Over the Christmas period, we’re republishing some of our lighter reading while the East Anglia Bylines editorial team take a much-deserved break. This article was first published in June 2022.
These quotes are about a British Prime Minister.
“When he ceased to talk of politics, he could talk of nothing but women; and he dilated on his favourite theme with a freedom which shocked even that plain-spoken generation, and which was quite unsuited to his age and station.”
“That he practised corruption on a large scale is, we think, indisputable.”
“The governing principle of his conduct was neither love of peace nor love of war, but love of power.”
“Every member of the Government who would not submit to his ascendancy was turned out or forced to resign … The effect of this policy was that he had able enemies and feeble allies.”
That was Sir Robert Walpole (1676-1745), seen through the eyes of the nineteenth-century historian Thomas Babington Macaulay. Macaulay was reviewing the posthumously published letters of Horace Walpole, and the review article ran away with him to become an account of Robert Walpole’s doings.
Robert Walpole is usually accounted as Britain’s first Prime Minister. His tenure of the role was long by modern standards: 1721 to 1742. That, like the length of the River Deben, is a matter for debate, because the role of Prime Minister was and continues to be an evolving one. The term “Prime Minister” became current during Walpole’s lifetime. But it was not an official title, and he himself never accepted it.
Walpole on the way up
What is more certain is that he kept his power by considerable skill as a debater and parliamentary tactician. He was born at Houghton in Norfolk, and inherited the Walpole estate at the age of 24. He became an MP in 1702, at first for Castle Rising and then for King’s Lynn, and rose through a chequered parliamentary career to a position where it was his business to guide Parliament out of the crisis resulting from the collapse of the South Sea Company in 1720.
Walpole ensured that enough people were compensated, and enough people punished, and enough people protected if they were of use to him. It won him plaudits, though not from everyone. His premiership is generally reckoned as beginning from this episode.
Walpole at the top
He held the position for two decades more.
His tax joke was that the landed gentry would squeal like hogs if you laid hands on them, whereas merchants would yield their uncomplaining wool like sheep. Then suddenly this approach no longer worked.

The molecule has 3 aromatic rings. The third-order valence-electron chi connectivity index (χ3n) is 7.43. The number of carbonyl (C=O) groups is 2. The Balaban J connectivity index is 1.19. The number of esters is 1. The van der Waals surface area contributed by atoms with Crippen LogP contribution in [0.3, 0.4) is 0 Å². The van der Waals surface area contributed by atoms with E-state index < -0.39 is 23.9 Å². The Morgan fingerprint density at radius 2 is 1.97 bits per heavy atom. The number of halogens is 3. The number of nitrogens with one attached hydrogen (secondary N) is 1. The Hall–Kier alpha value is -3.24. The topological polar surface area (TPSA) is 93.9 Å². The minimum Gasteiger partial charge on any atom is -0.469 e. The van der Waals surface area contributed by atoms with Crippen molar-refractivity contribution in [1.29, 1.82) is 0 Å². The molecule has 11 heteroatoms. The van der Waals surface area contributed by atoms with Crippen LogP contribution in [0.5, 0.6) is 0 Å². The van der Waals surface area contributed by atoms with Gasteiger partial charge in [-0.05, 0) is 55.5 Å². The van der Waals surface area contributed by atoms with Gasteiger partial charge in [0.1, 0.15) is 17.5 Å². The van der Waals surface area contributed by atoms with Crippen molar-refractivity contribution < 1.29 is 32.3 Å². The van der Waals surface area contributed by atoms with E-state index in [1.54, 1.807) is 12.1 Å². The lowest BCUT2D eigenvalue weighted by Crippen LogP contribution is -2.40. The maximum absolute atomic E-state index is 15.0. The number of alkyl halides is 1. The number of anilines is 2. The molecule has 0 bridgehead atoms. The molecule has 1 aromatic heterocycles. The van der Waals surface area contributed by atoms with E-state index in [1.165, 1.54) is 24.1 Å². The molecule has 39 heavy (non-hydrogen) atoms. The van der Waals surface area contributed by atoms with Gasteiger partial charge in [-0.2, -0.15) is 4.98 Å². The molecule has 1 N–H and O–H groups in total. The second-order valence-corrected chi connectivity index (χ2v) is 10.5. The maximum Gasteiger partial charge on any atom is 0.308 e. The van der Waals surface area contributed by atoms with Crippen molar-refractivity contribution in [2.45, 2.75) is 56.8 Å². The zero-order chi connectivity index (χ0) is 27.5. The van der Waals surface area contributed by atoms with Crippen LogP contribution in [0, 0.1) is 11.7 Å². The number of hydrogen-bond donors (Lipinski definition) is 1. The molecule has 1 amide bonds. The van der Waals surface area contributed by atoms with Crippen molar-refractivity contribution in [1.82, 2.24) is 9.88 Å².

Walpole’s attempt to impose an excise tax on wine and tobacco was seriously unpopular with merchants. He withdrew the bill, and Parliament never voted on it – but he sacked the politicians who had opposed it.
Walpole on the way down
The damage was done. Those men joined the ranks of the opposition.
As the 1730s wore on, more and more people joined the ranks of the opposition, in Parliament and outside. More and more of the country’s discontents were blamed on the leader. The smart thing to be was anti-Walpole, for people in all parts of the political spectrum; and as Macaulay would later write, “some of the most distinguished among them, Pitt, for example, among public men, and Johnson, among men of letters, afterwards openly acknowledged their mistake.” The Johnson was Samuel, unconnected with any Prime Minister of our day.
For some time Walpole succeeded in playing his opponents off against each other. Their incompatible political opinions made this relatively easy. The end came when they got wise. They realised that the only thing they could agree on was “Down with Walpole!” and made that their main thrust, throwing out friendly appeals for support even to Walpole’s parliamentary allies.
Procedurally, Walpole’s downfall was effected by an agreement to treat a vote on the validity of a by-election as a motion of no confidence. Walpole was defeated on the vote and resigned from Government. He became the 1st Earl of Orford, but died three years later.
When he was gone, the people who had sunk their differences to achieve this fell out with one another. Moreover, they found they had no specific policies or programmes to implement following his departure. Hopes of golden ages turned to dust. His endgame isn’t quite an encouragement to a progressive alliance.
I think of all this as I watch Boris Johnson. There are points of similarity in the sexual appetite, the love of power, the large-scale corruption, and the leader surrounded by loyalty rather than talent. A key difference is that Walpole managed to hang on to office for so long. One lesson is not to get our hopes up too high. If Johnson goes, it won’t be the start of a political millennium. And another lesson is to recognise that mess in British politics is nothing new.